Jul 14 2017

WA: 2017 ESOO report highlights

The Australian Energy Market Operator (AEMO) recently published the 2017 Electricity Statement of Opportunities (ESOO) for the Wholesale Electricity Market (WEM). We take a look at the report, which provides projections on Western Australia’s supply-demand balance.

WA's Wholesale Electricity Market

The WEM operates in the 261,000km2 South West Interconnected System – the region of Western Australia which extends from Kalbarri in the north, to Albany in the south, and to Kalgoorlie in the east. It also includes the Perth metropolitan area.

The WEM differs from the National Electricity Market (NEM) in the following key ways:

  • Reserve Capacity Mechanism: A market mechanism to ensure that there is adequate generation and demand side management (DSM) capacity available each year to meet peak system requirements and achieve the reliability targets specified in the WEM Rules; and,
  • Short Term Energy Market: A day-ahead market for energy that allows Market Participants to trade around their bilateral energy positions, thereby recovering their short run marginal costs.

The WEM has a sharper peak than the NEM, with the upper 33.2 per cent of the load used for 10 per cent of the time, compared to 19.9 per cent of the time in the NEM. The minimum load in the WEM is 34.7 per cent of peak demand, which is lower than the NEM (48 per cent).[1]

Capacity Diversity

Currently 76 units are assigned capacity credits in the WEM, comprising 48 scheduled generators, 18 non-scheduled generators and nine DSM facilities.

DSM market share has fallen from 10 per cent in 2016-17 to 2 per cent in 2017-18, primarily as a result of the State Government’s Electricity Market Review[2]. It found that DSM resources enter the market under more favourable terms than electricity generation resources, and recommended that all capacity resources face availability and measurement requirements that are broadly equivalent.

The level of capacity credits allocated to renewable generation was at its highest in 2011–12, reaching approximately 4 per cent of market share. The implementation of the new “relevant level” calculation methodology from 2012, intended to reflect renewables’ contribution to peak demand more accurately, reduced this to around 2 per cent of market share from 2014–15.

There is 1,781MW of coal-fired generation, of which approximately 12 per cent is more than 50 years old, 45 per cent is between 30 and 40 years old, and 42 per cent less than 20 years old – as shown in Figure 1.

Figure 1: Facilities operating in the SWIS by age, fuel capability and capability classification

Source: AEMO (2017)

Of course small-scale photovoltaic (PV) systems also provide some supply (or alternatively, reduced demand) and grew from 60,913 installations in 2010-11 to 200,133 installations (about 670MW) in January 2017. Roughly one in four residential customers in WA now has a rooftop PV system installed.

These PV systems have changed the shape of the daily demand profile, by reducing demand and shifting the timing of peak demand. Figure 2 illustrates this change.

Figure 2: Daily daytime demand profiles for peak days 2007-08 and 2016-17

Source: AEMO (2017)

The effect is more pronounced in winter, and AEMO observes, “This new pattern may require gas peaking generation to start and stop multiple times during the day, potentially increasing generation costs and, subsequently, wholesale energy prices. In particular, fast-response gas peaking generation may be dispatched outside of the balancing merit order more frequently in the future to cater to a sharper ramp-up of load between 16:00 and 18:00.”[3]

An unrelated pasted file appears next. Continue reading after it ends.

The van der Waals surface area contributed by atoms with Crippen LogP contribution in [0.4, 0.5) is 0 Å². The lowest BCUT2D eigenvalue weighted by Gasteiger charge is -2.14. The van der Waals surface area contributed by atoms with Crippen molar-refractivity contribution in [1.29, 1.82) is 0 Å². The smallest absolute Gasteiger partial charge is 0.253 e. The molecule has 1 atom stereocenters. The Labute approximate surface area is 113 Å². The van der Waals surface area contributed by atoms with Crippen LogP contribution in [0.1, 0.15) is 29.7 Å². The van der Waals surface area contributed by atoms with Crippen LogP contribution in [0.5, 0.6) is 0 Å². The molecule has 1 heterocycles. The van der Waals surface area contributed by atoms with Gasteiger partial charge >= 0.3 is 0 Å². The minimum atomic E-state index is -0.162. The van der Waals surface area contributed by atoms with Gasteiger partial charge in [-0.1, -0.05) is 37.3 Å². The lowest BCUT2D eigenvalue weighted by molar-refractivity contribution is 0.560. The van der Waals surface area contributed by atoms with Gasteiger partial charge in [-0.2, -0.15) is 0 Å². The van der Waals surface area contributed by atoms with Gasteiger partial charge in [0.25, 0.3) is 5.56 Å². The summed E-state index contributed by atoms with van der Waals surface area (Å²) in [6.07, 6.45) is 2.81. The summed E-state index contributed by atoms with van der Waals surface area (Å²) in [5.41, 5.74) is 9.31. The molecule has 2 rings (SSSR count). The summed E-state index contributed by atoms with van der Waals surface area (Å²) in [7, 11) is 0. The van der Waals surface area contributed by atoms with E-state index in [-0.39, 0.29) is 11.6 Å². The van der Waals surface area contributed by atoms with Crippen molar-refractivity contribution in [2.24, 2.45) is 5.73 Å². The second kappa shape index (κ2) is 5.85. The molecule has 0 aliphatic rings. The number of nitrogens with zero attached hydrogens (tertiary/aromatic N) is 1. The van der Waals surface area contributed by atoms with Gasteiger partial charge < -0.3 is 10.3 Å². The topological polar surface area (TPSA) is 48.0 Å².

Peak Demand

The report concludes that peak demand will continue to grow, primarily due to economic growth and population growth. Rooftop PV and battery storage will reduce demand, and variables like weather, the uptake of electric vehicles and the expansion (or closure) of industrial facilities will also have material effects, but cannot be accurately modelled. Figure 3 illustrates the report’s forecast.

Figure 3: Historical and forecast peak demand, 10% POE, 2010-11 to 2026-27

 

Sourced from: AEMO ESOO (2017)

Supply-Demand Balance

Based on these peak demand projections, the supply-demand balance is sufficient for the next few years, but as the following table[4] shows, the margin of excess capacity reduces quickly as plant retires.

Table 1: Capacity projections and margins of excess capacity

All figures in MW unless specified

2016-17

2017-18

2018-19

2019-20

Existing Generating Capacity

5,058

5,088

4,701

4,701

Existing DSM Capacity

560

106

106

106

Retired Capacity

122

0

387

0

Committed New Capacity

18

12

0

0

Proposed Projects

0

0

16

152

Total Capacity

5,618

5,194

4,807

4,807

Excess Capacity

1,061

642

187

147

Excess Capacity (%)

23.3%

14.1%

4.0%

3.2%

Source: AEMO (2017)

Conclusion

The report shows that the Western Australia electricity market is currently in good shape, although planning will need to ensure that sufficient capacity remains, as surplus capacity dwindles and scheduled generation is replaced by either behind-the-meter PV or non-scheduled generation.


 

[1] Australian Energy Market Operator, June 2017, 2017 Electricity Statement of Opportunities for the Wholesale Electricity Market, p.15

[2] Department of Finance – Public Utilities Office, 7th April 2016, Electricity Market Review Final Report: Reforms to the Reserve Capacity Mechanism

[3] AEMO (2017), p. 33.

[4] AEMO (2017), p. 61

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